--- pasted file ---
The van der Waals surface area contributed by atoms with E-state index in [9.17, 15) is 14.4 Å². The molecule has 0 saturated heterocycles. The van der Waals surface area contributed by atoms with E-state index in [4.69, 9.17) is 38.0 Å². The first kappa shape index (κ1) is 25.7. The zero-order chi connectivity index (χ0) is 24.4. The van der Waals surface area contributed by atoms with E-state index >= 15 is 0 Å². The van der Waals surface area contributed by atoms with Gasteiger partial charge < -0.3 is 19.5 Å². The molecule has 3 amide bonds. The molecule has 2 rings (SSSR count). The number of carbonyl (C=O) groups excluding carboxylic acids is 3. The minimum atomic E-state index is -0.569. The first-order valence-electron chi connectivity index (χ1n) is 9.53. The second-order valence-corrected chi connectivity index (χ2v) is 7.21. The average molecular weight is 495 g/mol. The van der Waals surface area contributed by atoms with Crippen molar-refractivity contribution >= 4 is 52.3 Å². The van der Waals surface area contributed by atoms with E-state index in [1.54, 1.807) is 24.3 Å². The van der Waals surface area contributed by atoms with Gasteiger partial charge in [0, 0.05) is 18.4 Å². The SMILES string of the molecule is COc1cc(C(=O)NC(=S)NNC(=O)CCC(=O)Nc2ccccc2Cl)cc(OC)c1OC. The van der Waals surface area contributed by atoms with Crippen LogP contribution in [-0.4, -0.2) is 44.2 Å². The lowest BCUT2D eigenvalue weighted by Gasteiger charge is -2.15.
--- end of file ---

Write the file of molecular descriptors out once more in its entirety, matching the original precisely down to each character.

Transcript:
The van der Waals surface area contributed by atoms with E-state index in [9.17, 15) is 14.4 Å². The molecule has 0 saturated heterocycles. The van der Waals surface area contributed by atoms with E-state index in [4.69, 9.17) is 38.0 Å². The first kappa shape index (κ1) is 25.7. The zero-order chi connectivity index (χ0) is 24.4. The van der Waals surface area contributed by atoms with E-state index >= 15 is 0 Å². The van der Waals surface area contributed by atoms with Gasteiger partial charge < -0.3 is 19.5 Å². The molecule has 3 amide bonds. The molecule has 2 rings (SSSR count). The number of carbonyl (C=O) groups excluding carboxylic acids is 3. The minimum atomic E-state index is -0.569. The first-order valence-electron chi connectivity index (χ1n) is 9.53. The second-order valence-corrected chi connectivity index (χ2v) is 7.21. The average molecular weight is 495 g/mol. The van der Waals surface area contributed by atoms with Crippen molar-refractivity contribution >= 4 is 52.3 Å². The van der Waals surface area contributed by atoms with E-state index in [1.54, 1.807) is 24.3 Å². The van der Waals surface area contributed by atoms with Gasteiger partial charge in [0, 0.05) is 18.4 Å². The SMILES string of the molecule is COc1cc(C(=O)NC(=S)NNC(=O)CCC(=O)Nc2ccccc2Cl)cc(OC)c1OC. The van der Waals surface area contributed by atoms with Crippen LogP contribution in [-0.4, -0.2) is 44.2 Å². The lowest BCUT2D eigenvalue weighted by Gasteiger charge is -2.15.